The lower index representation of the vector coordinates could also have been used, so using the directional derivative to imply a definition of the gradient, we have an additional alternate representation of the gradient

\begin{aligned}\nabla \equiv \gamma_\mu \partial^\mu \equiv \sum_\mu \gamma_\mu \frac{\partial {}}{\partial {x_\mu}}\end{aligned} \hspace{\stretch{1}}(2.6)

Volume element

We define the hypervolume in terms of parametrized vector displacements x = x(a_1, a_2, ... a_k). For the vector x we can form a pseudoscalar for the subspace spanned by this parametrization by wedging the displacements in each of the directions defined by variation of the parameters. For m \in [1,k] let

\begin{aligned}dx_i = \frac{\partial {x}}{\partial {a_i}} da_i = \gamma_\mu \frac{\partial {x^\mu}}{\partial {a_i}} da_i,\end{aligned} \hspace{\stretch{1}}(2.7)

so the hypervolume element for the subspace in question is

\begin{aligned}d^k x \equiv dx_1 \wedge dx_2 \cdots dx_k\end{aligned} \hspace{\stretch{1}}(2.8)

This can be expanded explicitly in coordinates

\begin{aligned}d^k x &= da_1 da_2 \cdots da_k \left(\frac{\partial {x^{\mu_1}}}{\partial {a_1}} \frac{\partial {x^{\mu_2}}}{\partial {a_2}} \cdots\frac{\partial {x^{\mu_k}}}{\partial {a_k}} \right)( \gamma_{\mu_1} \wedge \gamma_{\mu_2} \wedge \cdots \wedge \gamma_{\mu_k} ) \\ \end{aligned}

Observe that when k is also the dimension of the space, we can employ a pseudoscalar I = \gamma_0 \gamma_1 \cdots \gamma_k and can specify our volume element in terms of the Jacobian determinant.

This is

\begin{aligned}d^k x =I da_1 da_2 \cdots da_k {\left\lvert{\frac{\partial {(x^1, x^2, \cdots, x^k)}}{\partial {(a_1, a_2, \cdots, a_k)}}}\right\rvert}\end{aligned} \hspace{\stretch{1}}(2.9)

However, we won’t have a requirement to express the Stokes result in terms of such Jacobians.

Expansion of the curl and volume element product

We are now prepared to go on to the meat of the issue. The first order of business is the expansion of the curl and volume element product

\begin{aligned}( \nabla \wedge F ) \cdot d^k x&=( \gamma^\mu \wedge \partial_\mu F ) \cdot d^k x \\ &=\left\langle{{ ( \gamma^\mu \wedge \partial_\mu F ) d^k x }}\right\rangle \\ \end{aligned}

The wedge product within the scalar grade selection operator can be expanded in symmetric or antisymmetric sums, but this is a grade dependent operation. For odd grade blades A (vector, trivector, …), and vector a we have for the dot and wedge product respectively

\begin{aligned}a \wedge A = \frac{1}{{2}} (a A - A a) \\ a \cdot A = \frac{1}{{2}} (a A + A a)\end{aligned}

Similarly for even grade blades we have

\begin{aligned}a \wedge A = \frac{1}{{2}} (a A + A a) \\ a \cdot A = \frac{1}{{2}} (a A - A a)\end{aligned}

First treating the odd grade case for F we have

\begin{aligned}( \nabla \wedge F ) \cdot d^k x&=\frac{1}{{2}} \left\langle{{ \gamma^\mu \partial_\mu F d^k x }}\right\rangle - \frac{1}{{2}} \left\langle{{ \partial_\mu F \gamma^\mu d^k x }}\right\rangle \\ \end{aligned}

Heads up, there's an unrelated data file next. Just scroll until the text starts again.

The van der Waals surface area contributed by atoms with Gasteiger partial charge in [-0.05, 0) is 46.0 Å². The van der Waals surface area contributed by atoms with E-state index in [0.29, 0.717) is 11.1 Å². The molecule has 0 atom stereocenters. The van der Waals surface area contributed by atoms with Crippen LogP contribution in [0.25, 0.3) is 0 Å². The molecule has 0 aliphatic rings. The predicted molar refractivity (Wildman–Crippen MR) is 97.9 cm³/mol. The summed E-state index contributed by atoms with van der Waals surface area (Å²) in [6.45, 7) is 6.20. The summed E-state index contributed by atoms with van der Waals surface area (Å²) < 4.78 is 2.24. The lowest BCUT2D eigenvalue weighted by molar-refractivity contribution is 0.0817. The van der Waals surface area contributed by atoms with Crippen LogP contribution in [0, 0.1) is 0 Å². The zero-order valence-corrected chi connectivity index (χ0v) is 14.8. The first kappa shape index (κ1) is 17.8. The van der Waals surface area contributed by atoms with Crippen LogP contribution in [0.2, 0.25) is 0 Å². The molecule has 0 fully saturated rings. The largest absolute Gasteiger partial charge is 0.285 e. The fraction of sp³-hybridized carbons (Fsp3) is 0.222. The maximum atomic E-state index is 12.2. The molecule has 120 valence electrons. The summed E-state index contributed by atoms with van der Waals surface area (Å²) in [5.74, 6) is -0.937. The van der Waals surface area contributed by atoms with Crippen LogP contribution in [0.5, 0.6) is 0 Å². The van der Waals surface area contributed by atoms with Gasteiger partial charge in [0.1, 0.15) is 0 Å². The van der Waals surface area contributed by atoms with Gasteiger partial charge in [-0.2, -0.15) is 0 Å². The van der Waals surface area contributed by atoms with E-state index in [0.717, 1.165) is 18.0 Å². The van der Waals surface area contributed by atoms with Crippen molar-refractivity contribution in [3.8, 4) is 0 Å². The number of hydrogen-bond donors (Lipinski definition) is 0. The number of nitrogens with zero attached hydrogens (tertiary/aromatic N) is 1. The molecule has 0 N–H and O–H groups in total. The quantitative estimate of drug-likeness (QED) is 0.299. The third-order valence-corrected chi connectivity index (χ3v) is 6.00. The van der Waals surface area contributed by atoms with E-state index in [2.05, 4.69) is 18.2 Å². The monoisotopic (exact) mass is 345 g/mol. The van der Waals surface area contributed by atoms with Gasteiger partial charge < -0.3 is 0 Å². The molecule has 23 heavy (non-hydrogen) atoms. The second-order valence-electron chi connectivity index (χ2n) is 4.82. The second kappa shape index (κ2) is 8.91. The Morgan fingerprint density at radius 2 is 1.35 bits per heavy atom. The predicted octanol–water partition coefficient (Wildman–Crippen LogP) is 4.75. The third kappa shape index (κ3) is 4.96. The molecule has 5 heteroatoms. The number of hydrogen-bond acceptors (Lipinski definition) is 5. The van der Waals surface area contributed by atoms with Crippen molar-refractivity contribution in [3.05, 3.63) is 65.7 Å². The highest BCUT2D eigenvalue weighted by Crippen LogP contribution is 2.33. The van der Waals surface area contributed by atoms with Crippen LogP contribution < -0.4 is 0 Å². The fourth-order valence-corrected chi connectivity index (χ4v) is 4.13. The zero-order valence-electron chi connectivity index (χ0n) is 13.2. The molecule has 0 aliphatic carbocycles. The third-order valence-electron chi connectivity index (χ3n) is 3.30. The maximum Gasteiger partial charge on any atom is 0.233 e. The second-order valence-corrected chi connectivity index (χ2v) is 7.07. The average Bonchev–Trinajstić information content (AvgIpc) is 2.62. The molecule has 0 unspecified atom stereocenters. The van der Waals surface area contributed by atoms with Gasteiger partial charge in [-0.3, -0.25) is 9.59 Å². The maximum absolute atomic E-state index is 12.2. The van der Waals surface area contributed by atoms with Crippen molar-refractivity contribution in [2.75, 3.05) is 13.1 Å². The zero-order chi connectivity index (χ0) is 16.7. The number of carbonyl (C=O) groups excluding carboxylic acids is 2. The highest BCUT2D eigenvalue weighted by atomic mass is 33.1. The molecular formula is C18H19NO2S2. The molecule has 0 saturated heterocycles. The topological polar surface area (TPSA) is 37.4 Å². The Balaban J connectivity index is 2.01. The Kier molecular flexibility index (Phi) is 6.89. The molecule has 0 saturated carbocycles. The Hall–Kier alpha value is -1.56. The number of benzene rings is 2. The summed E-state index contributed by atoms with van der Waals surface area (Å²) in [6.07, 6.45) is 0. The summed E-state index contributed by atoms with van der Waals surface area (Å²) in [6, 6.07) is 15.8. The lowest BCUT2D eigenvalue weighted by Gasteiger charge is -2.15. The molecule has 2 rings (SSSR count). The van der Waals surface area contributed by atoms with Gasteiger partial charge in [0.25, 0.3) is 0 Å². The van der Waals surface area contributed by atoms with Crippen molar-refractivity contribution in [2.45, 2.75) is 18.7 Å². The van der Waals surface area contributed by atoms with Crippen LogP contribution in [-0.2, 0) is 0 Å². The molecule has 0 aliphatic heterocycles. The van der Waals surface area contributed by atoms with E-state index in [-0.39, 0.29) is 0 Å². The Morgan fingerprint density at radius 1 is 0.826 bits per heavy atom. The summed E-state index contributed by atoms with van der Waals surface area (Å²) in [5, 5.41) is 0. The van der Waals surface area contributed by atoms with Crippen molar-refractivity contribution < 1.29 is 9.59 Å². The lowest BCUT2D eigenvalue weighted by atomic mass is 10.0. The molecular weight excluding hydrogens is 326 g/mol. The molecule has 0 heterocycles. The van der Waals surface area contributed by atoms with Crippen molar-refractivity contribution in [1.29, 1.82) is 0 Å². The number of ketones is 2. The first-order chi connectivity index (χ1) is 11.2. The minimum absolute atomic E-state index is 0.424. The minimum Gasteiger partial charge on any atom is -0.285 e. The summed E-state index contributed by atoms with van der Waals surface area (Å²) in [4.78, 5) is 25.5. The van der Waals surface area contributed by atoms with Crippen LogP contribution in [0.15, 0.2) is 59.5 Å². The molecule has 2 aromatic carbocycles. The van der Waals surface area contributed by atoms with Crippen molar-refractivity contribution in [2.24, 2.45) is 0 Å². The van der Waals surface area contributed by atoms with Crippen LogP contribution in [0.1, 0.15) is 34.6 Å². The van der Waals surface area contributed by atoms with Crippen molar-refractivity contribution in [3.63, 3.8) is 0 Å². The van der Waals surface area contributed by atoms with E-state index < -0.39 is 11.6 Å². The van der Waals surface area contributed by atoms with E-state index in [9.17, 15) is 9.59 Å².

Employing cyclic scalar reordering within the scalar product for the first term

\begin{aligned}\left\langle{{a b c}}\right\rangle = \left\langle{{b c a}}\right\rangle\end{aligned} \hspace{\stretch{1}}(2.10)

we have

\begin{aligned}( \nabla \wedge F ) \cdot d^k x&=\frac{1}{{2}} \left\langle{{ \partial_\mu F (d^k x \gamma^\mu - \gamma^\mu d^k x)}}\right\rangle \\ &=\frac{1}{{2}} \left\langle{{ \partial_\mu F (d^k x \cdot \gamma^\mu - \gamma^\mu d^k x)}}\right\rangle \\ &=\left\langle{{ \partial_\mu F (d^k x \cdot \gamma^\mu)}}\right\rangle \\ \end{aligned}

The end result is

\begin{aligned}( \nabla \wedge F ) \cdot d^k x &= \partial_\mu F \cdot (d^k x \cdot \gamma^\mu) \end{aligned} \hspace{\stretch{1}}(2.11)

For even grade F (and thus odd grade d^k x) it is straightforward to show that (2.11) also holds.

Expanding the volume dot product

We want to expand the volume integral dot product

\begin{aligned}d^k x \cdot \gamma^\mu\end{aligned} \hspace{\stretch{1}}(2.12)

Picking k = 4 will serve to illustrate the pattern, and the generalization (or degeneralization to lower grades) will be clear. We have

\begin{aligned}d^4 x \cdot \gamma^\mu&=( dx_1 \wedge dx_2 \wedge dx_3 \wedge dx_4 ) \cdot \gamma^\mu \\ &= ( dx_1 \wedge dx_2 \wedge dx_3 ) dx_4 \cdot \gamma^\mu \\ &-( dx_1 \wedge dx_2 \wedge dx_4 ) dx_3 \cdot \gamma^\mu \\ &+( dx_1 \wedge dx_3 \wedge dx_4 ) dx_2 \cdot \gamma^\mu \\ &-( dx_2 \wedge dx_3 \wedge dx_4 ) dx_1 \cdot \gamma^\mu \\ \end{aligned}

This avoids the requirement to do the entire Jacobian expansion of (2.9). The dot product of the differential displacement dx_m with \gamma^\mu can now be made explicit without as much mess.

\begin{aligned}dx_m \cdot \gamma^\mu &=da_m \frac{\partial {x^\nu}}{\partial {a_m}} \gamma_\nu \cdot \gamma^\mu \\ &=da_m \frac{\partial {x^\mu}}{\partial {a_m}} \\ \end{aligned}

We now have products of the form